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What is going on with the photo?
Wasn't there a photo in place before that depicted him as he best known at the peak of his career? What purpose is served by replacing it with a picture taken before he even went to Dresden? I suggest restoring the previous one, unless there were intractable copyright issues, and incorporating others later on in the article as appropriate. Jszigeti (talk) 17:43, 16 September 2013 (UTC)
- It was changed in this edit. There is no other free image currently available on Commons. The other image, File:Kurt Vonnegut at CWRU.jpg depicts an elderly Vonnegut from 2004, and is copyrighted. It could be used in this article "Where no free equivalent is available or could be created that would adequately give the same information" but the question is whether the Army picture is adequate. Elizium23 (talk) 17:50, 16 September 2013 (UTC)
Kurt was from the US. He is not 'american'. 'American' can include Canadians, Guatemalans, Brazilians, Colombians... Isn't it enough to have co-opted the entire western hemisphere? Do you have to steal their national identity as well?
- Sorry, person-who-doesn't-sign-their-name, but "American" is the English word for a citizen of the only country in the world whose name includes the word "America". There are lots of North Americans, South Americans, and Central Americans who aren't Americans. That's just the way it is. Accept that and get on with your life. --Thnidu (talk) 16:48, 21 January 2015 (UTC)
The boxout lists Vonnegut as receiving the Prisoner of War Medal, but I'm not sure that was ever the case. Though he certainly qualifies for a retroactive award, I can't find evidence that he ever applied for it or collected it. The Kurt Vonnegut Memorial Library displays awards that include his Purple Heart and ribbon bar (to be precise, a couple of ribbon bars, some of which show duplicates and so were probably worn at different times) and it doesn't feature the POWM. Can anyone confirm (or deny) the award?
Furthermore, it seems unusual to me that the European-African-Middle Eastern Campaign ribbon displayed in the Library has three service stars, denoting four separate campaigns. As far as I can tell, Vonnegut would've qualified for two or maybe three at most (Ardennes-Alsace, Central Europe and perhaps Rhineland). Could there be an error in the ribbon's presentation, or am I in error? — Preceding unsigned comment added by StoneColdCrazy (talk • contribs) 22:52, 11 August 2014 (UTC)
Proposal: Drastic Slashing of "Tributes"
Hi-ho. It occurs to me that the Tributes section is rather bloated with trivial entries, mainly a bunch of references to his work in rock and pop music. I would like to propose that each of these mentions be moved to the individual pages for the specific works referenced for each entry, i.e. if a bunch of post-hardcore bands referenced "The Euphio Question," then that will be mentioned at the Welcome to the Monkey House article, rather than here.
Many of the pages for Vonnegut's individual novels/short stories include a fair amount of such pop culture cruft, and that's fine, I suppose. I can't really see why some references are elevated to being mentioned here at the author's article...
But it would be a fairly major reduction for the section. Here's what I'm thinking could be easily moved:
- The Elvis Costello song "Man Out Of Time" is based on the character Billy Pilgrim.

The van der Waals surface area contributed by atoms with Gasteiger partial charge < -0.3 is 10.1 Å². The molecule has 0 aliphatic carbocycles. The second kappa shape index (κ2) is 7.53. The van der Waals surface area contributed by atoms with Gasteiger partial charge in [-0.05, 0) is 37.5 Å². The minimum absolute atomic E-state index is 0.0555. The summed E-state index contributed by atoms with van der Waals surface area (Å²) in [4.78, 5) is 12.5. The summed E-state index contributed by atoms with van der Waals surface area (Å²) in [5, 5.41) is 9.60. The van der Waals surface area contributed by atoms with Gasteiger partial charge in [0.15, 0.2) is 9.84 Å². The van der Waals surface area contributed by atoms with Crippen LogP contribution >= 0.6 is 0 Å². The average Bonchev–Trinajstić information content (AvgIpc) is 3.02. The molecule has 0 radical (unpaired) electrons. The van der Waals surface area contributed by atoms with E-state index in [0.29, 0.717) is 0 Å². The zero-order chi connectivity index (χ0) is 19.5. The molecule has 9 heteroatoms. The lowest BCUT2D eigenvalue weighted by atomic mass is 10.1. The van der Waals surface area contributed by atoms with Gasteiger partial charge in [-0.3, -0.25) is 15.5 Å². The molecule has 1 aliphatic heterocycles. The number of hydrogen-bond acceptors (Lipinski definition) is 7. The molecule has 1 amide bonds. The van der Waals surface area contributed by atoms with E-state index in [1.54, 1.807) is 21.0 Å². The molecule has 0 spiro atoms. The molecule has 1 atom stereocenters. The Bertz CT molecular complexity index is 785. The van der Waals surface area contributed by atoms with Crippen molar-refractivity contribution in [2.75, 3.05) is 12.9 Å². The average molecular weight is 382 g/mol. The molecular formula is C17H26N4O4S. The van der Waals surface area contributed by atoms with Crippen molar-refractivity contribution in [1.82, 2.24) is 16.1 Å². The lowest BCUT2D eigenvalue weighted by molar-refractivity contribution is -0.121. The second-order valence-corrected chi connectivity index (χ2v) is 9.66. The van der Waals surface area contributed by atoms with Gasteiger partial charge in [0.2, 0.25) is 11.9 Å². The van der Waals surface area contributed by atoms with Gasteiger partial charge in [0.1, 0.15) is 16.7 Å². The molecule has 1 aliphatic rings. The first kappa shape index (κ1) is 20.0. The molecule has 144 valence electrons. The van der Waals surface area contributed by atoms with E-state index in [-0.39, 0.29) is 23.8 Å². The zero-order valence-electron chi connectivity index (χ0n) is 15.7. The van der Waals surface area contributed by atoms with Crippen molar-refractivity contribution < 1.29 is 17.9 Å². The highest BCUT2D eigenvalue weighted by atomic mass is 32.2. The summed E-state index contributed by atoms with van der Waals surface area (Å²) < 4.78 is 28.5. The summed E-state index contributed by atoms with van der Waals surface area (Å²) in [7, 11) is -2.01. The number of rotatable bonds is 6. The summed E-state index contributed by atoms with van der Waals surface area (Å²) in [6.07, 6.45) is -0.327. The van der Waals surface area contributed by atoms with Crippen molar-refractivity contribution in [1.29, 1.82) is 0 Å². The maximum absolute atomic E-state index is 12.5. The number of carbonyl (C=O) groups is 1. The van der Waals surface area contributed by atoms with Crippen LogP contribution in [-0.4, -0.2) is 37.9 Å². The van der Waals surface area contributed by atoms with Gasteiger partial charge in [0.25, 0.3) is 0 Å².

- The 1975 song, "Nice, Nice, Very Nice", by the rock band Ambrosia uses lyrics Vonnegut wrote for his 1963 novel Cat's Cradle. Vonnegut was delighted with the song and shared a writing credit with the band.
- The Born Ruffians included in their debut album, Red, Yellow & Blue, a song entitled "Kurt Vonnegut", which contains lines from Vonnegut's Cat's Cradle.
- "Members Only", a song by experimental hip-hop band Mad Conductor, references a quote from the book of Bokonon in Cat's Cradle: "Tiger got to hunt, bird got to fly, Man got to sit and wonder 'why, why, why?' Tiger got to sleep, bird got to land, Man got to tell himself he understand."
- "Happiness By The Kilowatt", a song by Canadian Post-Hardcore band Alexisonfire, makes several references to Vonnegut's short story, "The Euphio Question."
- The Philadelphia-area based hardcore/post-hardcore band This Day Forward entitled a mostly instrumental song "Euphio Question" on their 2003 release In Response.
Anyway, I'd like to hear if there are any objections. I'll go ahead with this in about a week if it doesn't seem too controversial. And, for the record, I wasn't the one to add the "In Popular Culture" problem template, though I do agree with it. Antepenultimate (talk) 03:10, 17 February 2015 (UTC)
- Alright, I'm interpreting silence as approval, and I've made the move. I straight-up deleted the Elvis Costello entry; I can find no reliable sources backing it up, and in fact one source that discusses the song's origins specifically and makes no reference to Billy. Reorganized and cleaned-up the other entries as well. Also removed the "In Popular Culture" template now that the trivial stuff is hopefully gone? Antepenultimate (talk) 02:01, 24 February 2015 (UTC)
Page attacked by vandal
This page is under attack by Redanalsword who thinks replacing the photo of Vonnegut with trash is funny. I rolled back five such demonstrations of creativity and put a warning on User_talk:Redanalsword where two previous warnings appeared. Ornithikos (talk) 19:14, 23 April 2015 (UTC)
Religion quote box
Ceradon, regarding the quote box in the Religion section, could you double-check the "Jesus' " you have? I don't have a copy of the novel, but Todd E. Davis in Kurt Vonnegut's Crusade has it as "Jesus's " in quoting that line. (p. 33)--Wehwalt (talk) 22:56, 4 August 2015 (UTC)